My son currently attends a private school that costs $7400/year which is substantially less than the amount spent on public school students on average. I mention this only to highlight that a lack of money isn't the problem.

So while graduation rates in nicer suburban schools might be at or close to 100%, I'd probably opt to send my kids to a public school if its academic programs were comparable to those of private schools I could afford. But if I lived in a district with less-than-desirable schools, I'd take advantage of the voucher if it were available.



As for parents settling for a worse education for their kids in order that schools not go under or that special-needs kids have the funding they need, I can't go along with that. Altruism and I don't get along.

One huge problem noted by many teacher friends of mine is the absurd policy of mainstreaming special needs kids in with regular classes. This doesn't help anyone.
freakonomics, you should read it, the quality of the high school has little do to do with the outcome of the student, There was a lottery where some students from the worse schools could opt-in to the lottery for the "better" schools, of the ones that opted in which ones faired better post high school the ones that went to the better school or the ones stuck in the bad school? neither, the ones that faired better were the ones that opted for lottery for the better schools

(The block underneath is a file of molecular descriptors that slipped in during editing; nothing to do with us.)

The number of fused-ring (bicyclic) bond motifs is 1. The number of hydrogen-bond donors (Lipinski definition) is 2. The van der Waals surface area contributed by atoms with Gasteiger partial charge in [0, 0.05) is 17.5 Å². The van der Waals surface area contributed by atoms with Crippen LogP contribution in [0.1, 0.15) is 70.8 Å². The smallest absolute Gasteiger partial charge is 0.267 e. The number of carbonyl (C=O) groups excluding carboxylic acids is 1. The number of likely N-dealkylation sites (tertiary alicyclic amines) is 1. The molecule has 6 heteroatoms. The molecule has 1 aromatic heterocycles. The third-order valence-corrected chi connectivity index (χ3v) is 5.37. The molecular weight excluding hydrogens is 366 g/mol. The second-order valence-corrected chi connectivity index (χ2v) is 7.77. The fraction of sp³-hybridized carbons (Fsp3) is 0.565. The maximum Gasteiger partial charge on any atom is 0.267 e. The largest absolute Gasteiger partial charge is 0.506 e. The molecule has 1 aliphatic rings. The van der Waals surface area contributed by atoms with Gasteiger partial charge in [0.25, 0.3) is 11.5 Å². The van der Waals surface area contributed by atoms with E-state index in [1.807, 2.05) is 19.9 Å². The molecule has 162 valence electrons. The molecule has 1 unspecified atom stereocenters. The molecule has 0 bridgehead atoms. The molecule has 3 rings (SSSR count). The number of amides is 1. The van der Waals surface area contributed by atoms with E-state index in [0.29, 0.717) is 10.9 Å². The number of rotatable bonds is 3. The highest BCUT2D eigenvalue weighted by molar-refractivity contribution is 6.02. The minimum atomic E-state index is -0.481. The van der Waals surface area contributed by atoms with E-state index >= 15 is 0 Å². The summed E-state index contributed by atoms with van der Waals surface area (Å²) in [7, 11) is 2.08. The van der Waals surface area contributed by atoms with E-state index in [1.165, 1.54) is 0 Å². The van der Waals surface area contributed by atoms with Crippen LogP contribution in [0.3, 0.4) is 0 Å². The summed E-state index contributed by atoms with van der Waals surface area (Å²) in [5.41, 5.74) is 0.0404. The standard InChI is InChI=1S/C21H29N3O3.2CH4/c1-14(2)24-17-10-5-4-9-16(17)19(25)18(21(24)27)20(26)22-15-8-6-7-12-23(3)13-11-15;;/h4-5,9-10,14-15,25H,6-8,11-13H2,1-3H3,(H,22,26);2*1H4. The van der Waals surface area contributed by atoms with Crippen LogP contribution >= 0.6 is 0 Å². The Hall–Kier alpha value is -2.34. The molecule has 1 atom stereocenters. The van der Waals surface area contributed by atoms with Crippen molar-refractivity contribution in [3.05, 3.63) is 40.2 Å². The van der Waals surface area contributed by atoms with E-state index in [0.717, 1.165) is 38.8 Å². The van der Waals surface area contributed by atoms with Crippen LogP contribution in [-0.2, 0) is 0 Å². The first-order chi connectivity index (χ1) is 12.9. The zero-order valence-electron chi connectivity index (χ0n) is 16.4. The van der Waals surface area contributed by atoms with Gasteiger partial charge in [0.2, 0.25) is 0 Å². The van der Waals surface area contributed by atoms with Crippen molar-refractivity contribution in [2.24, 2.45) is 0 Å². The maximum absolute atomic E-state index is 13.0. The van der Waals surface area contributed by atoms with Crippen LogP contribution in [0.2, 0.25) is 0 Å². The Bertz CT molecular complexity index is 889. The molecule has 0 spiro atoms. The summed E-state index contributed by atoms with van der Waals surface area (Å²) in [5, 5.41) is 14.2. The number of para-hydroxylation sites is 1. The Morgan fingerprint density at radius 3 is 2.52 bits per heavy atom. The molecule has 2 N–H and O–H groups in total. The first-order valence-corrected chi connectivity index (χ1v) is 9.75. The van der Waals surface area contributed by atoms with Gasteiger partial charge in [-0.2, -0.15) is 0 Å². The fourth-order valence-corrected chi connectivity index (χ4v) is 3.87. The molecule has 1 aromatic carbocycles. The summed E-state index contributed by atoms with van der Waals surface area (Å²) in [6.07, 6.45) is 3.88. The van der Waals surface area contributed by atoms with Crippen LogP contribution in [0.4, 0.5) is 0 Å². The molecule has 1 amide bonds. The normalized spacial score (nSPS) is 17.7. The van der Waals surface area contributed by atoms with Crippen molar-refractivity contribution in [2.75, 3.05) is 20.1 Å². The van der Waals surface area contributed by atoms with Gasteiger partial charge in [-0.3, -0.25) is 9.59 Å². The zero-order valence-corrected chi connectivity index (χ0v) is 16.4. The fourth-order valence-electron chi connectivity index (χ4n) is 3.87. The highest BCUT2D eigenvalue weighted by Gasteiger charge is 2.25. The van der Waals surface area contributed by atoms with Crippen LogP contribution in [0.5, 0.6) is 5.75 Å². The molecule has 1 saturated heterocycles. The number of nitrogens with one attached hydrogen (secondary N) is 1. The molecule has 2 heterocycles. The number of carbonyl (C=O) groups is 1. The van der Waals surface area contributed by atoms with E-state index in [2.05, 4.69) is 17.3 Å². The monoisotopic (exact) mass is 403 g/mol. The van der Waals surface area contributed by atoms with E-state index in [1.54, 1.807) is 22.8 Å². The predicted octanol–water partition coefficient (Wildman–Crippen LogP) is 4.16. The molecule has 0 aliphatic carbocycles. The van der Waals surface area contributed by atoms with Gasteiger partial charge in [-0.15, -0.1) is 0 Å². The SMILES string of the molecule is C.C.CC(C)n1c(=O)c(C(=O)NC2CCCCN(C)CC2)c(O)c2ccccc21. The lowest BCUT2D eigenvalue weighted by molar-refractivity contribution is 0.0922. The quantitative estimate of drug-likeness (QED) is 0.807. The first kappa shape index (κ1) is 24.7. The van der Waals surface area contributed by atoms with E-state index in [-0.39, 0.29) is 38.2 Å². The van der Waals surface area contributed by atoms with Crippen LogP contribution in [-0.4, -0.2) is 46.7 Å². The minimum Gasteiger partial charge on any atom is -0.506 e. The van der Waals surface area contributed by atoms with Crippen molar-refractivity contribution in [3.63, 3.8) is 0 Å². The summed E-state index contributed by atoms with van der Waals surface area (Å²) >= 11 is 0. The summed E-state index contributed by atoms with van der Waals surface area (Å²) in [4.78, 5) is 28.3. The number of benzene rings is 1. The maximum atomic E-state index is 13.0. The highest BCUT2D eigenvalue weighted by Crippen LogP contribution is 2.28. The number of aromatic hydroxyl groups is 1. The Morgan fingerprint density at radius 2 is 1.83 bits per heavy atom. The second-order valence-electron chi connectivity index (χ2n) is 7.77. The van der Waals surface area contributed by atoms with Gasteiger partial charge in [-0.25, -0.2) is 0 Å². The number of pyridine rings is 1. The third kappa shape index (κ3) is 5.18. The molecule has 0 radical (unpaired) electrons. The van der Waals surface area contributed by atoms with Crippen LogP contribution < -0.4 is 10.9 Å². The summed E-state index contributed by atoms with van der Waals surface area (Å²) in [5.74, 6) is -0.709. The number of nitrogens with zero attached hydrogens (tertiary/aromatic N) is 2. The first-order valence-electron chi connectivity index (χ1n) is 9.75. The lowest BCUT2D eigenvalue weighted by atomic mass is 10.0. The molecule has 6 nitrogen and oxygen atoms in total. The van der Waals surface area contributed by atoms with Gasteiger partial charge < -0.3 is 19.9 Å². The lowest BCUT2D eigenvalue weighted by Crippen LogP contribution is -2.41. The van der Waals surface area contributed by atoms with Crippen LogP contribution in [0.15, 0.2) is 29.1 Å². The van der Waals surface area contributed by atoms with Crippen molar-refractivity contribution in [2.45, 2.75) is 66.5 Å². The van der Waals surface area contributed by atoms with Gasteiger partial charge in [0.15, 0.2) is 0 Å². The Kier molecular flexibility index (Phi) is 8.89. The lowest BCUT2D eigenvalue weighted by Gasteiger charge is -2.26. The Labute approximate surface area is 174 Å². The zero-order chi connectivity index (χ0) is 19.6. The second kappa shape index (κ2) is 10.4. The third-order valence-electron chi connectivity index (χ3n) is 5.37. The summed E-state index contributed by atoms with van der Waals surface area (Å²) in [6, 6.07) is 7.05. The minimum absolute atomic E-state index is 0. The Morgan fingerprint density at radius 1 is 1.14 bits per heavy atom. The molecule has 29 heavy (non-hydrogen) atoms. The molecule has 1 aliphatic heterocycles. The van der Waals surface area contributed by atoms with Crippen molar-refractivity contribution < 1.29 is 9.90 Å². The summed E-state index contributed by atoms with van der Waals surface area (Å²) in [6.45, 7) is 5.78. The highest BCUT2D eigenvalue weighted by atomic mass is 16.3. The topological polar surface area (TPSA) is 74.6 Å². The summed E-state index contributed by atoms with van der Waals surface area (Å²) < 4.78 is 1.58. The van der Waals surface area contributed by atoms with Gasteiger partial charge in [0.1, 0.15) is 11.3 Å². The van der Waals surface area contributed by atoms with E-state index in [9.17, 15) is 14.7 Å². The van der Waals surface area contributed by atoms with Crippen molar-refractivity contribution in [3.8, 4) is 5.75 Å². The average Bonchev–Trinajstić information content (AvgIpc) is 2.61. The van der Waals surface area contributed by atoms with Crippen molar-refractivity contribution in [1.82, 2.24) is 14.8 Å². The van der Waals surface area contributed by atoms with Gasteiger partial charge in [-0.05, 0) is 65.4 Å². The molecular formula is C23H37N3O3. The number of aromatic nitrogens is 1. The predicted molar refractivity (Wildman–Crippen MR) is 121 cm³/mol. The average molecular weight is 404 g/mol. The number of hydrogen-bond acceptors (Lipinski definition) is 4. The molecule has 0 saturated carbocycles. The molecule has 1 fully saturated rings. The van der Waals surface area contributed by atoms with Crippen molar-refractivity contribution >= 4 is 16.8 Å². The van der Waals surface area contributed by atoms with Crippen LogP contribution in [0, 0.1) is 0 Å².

(I know I said faired instead of specifics, I read it a while ago, but I am pretty sure it was referring to the college acceptance or graduation rate....)
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Old 01-26-2011, 11:43 AM